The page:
• Shredder Chess is now best known for the game-playing and training features in its Shredder 13 line of commercial products, which are available for all platforms. The interface is intuitive and it offers a variety of customizable options, as well as a more human-like opponent at different strength levels. It has built-in training features for openings and endings, as well as tactics puzzles. Naturally it has an analytic and PGN database capability as well.
  • Lucas Chess is software geared towards playing and training, with special emphasis on offering a number of choices deliberately aimed at beginners, including some very low-rated engine opponents and more basic training options to develop chess skills.
  • It's a shame the old Chessmaster series died out, as especially the last edition (XI or The Art of Learning) was packed with tutorials for all levels and used an expansive range of named opponents with different chess "personalities" that made for more interesting training games. You could for example use the opponents as a "ladder" challenge or specific ones (aggressive attackers, strong defenders) to work on specific aspects of your game. The software is still floating around, but installing it on a modern system is unlikely to work well.
  • The Chess.com bots are a recent implementation of the same idea of varying chess "personalities" and strengths, in the context of an online opponent. From my perspective, they have a good range, but lack some customizable training options, for example a time control above 30 0 (why not 45 45 or 60 10 or just let you input one yourself, up to a certain range?) This makes them unsuitable for tournament-like practice games, since anything that goes into the endgame will result in a time crunch. There is also a "no time" option for casual play, but that doesn't address the issue of wanting an opponent set up for a slow game.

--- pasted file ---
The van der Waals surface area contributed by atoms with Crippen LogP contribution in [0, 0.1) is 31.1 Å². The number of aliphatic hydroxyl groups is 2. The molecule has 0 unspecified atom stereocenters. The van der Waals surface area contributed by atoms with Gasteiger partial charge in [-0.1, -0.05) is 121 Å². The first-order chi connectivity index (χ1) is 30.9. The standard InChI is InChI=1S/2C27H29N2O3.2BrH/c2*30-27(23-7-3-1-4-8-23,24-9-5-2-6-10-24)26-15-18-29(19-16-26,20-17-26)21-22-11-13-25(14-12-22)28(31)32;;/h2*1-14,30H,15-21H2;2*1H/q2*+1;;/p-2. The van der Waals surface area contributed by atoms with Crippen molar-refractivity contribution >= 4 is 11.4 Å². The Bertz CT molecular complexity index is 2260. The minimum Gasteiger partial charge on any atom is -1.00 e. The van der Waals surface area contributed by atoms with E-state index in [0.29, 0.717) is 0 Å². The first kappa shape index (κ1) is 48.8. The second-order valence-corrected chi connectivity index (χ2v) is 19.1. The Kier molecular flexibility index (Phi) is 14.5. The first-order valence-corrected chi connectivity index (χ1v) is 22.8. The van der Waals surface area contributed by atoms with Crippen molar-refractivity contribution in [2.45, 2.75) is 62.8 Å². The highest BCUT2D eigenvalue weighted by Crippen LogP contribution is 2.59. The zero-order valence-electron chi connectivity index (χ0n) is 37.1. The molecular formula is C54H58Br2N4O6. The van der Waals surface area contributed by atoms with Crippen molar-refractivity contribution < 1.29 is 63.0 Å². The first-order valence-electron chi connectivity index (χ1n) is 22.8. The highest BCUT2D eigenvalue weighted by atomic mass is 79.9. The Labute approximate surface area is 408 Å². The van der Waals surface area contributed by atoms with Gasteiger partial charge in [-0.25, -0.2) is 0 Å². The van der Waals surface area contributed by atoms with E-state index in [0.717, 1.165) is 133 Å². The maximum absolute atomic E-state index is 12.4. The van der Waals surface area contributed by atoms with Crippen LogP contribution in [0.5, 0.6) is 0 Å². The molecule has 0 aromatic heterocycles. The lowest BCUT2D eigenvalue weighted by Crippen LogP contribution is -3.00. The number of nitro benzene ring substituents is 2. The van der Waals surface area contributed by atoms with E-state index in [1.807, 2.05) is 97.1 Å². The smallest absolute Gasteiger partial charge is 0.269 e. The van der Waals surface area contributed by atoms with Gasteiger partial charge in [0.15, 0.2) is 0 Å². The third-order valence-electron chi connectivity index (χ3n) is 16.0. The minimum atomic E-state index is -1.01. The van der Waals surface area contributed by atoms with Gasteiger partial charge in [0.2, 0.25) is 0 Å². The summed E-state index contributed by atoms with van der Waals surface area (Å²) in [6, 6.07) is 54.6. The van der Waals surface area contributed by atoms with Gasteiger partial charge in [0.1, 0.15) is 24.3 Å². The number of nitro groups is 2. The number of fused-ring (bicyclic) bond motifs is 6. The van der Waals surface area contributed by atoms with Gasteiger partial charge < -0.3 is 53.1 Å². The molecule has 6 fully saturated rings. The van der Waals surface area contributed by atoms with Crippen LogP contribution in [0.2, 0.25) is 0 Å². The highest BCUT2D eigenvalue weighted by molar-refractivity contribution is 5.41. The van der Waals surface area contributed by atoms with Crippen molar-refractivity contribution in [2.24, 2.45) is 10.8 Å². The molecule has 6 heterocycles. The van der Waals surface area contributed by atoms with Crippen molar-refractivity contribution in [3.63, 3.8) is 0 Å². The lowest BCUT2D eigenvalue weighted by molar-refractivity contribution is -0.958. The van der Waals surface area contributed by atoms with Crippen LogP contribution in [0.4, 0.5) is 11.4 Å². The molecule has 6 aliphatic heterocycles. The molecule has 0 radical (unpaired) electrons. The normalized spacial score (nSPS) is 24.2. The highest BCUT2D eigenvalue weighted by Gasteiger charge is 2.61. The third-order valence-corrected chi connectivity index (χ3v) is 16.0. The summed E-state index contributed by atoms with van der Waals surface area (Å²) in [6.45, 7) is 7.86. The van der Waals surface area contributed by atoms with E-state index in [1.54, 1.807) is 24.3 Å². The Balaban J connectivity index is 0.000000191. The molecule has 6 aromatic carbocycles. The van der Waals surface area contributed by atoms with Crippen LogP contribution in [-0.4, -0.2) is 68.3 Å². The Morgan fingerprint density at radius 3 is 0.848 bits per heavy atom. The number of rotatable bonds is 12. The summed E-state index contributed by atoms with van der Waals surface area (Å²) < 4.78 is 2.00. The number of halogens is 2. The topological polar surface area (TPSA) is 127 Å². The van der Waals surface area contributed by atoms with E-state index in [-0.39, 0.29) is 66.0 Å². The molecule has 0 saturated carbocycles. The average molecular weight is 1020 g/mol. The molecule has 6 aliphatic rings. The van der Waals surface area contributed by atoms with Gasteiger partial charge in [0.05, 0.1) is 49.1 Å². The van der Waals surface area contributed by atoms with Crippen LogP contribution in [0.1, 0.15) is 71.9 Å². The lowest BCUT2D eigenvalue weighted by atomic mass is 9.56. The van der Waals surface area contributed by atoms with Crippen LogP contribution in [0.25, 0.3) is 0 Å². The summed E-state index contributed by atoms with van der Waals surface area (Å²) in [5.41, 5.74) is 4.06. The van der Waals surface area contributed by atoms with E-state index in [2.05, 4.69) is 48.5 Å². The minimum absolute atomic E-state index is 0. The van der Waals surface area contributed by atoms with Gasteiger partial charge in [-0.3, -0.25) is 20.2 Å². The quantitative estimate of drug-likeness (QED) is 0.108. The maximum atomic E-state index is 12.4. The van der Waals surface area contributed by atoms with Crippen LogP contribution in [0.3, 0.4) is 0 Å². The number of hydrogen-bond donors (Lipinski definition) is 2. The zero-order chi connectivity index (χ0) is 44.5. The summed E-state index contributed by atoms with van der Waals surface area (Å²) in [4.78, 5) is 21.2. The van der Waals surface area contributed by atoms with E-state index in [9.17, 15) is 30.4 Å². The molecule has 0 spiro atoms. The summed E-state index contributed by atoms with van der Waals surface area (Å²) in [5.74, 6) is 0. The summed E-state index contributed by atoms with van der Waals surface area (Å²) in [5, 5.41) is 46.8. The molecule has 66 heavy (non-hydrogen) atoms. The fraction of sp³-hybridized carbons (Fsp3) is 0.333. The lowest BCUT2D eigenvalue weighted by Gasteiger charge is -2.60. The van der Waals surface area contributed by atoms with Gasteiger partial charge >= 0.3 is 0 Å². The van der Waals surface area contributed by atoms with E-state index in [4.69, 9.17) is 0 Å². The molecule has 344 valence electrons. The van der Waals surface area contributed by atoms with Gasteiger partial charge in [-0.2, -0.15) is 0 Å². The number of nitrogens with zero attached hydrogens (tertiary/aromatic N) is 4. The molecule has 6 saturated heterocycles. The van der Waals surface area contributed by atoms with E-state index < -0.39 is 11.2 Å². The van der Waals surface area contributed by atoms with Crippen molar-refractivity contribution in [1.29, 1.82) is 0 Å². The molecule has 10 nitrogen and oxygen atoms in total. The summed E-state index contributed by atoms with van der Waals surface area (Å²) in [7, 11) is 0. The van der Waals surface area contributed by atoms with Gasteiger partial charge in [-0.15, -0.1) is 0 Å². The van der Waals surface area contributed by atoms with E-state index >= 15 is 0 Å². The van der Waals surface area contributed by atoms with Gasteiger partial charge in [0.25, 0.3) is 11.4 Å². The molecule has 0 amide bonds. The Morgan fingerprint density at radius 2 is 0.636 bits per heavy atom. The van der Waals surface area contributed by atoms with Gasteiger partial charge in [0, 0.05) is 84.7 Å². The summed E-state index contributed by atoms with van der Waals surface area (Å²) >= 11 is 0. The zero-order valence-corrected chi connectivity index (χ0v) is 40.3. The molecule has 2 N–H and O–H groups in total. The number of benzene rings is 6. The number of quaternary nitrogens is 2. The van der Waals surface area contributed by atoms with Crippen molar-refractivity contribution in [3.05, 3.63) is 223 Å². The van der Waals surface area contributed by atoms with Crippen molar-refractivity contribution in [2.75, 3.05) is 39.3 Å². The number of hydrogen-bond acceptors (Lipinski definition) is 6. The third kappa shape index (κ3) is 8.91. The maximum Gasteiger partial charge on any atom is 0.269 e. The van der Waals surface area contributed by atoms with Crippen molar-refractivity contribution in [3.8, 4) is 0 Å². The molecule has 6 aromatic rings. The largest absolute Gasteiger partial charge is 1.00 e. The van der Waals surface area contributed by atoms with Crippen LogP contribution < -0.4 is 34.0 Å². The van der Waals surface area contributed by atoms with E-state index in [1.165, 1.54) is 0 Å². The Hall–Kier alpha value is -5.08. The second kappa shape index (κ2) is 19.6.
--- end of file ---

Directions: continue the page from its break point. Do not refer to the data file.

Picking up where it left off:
In terms of chess training resources, there are a lot of online sites that offer a wide variety of services. Gone are the days when chess bloggers had to rely on things like CT-ART software. Internet search, which will turn up things like YouTube videos and such, may well be your best bet for researching specific interests or applications in depth, especially free content. Nonetheless I'll close this post by highlighting some of the major commercial chess training sites, which normally include some free content as part of their offerings.
  • Chess.com has online database services, including an openings explorer, various chess puzzle challenges, and a series of its own interactive training videos on all aspects of the game. There is also a large number of recorded instructional videos from professional players hosted on the site, many behind the paywall.
  • Chessable offers a range of training courses on openings, endgames, strategy and tactics. Again, some content is free.
  • 365chess.com is primarily an online database service, but includes a number of training features for its supporters, focusing on openings and puzzles.
  • Chess Tempo is an in-depth site focusing on tactics, openings and endgames training, as well as offering online database services.
  • Forward Chess by this point has accumulated an extensive library of interactive e-books from major publishers for its app, which is best designed for tablets. If you are already using a database GUI program for your analytic work on a computer, I would recommend getting e-books (with accompanying databases) in whatever format you have your other databases, so you can use the data more easily. You can obtain free samples and excerpts of products to "try before you buy" within the app.

21 February 2021

Commentary: 2017 FIDE World Cup Tblisi, Round 1 (Ruiz Castillo - So)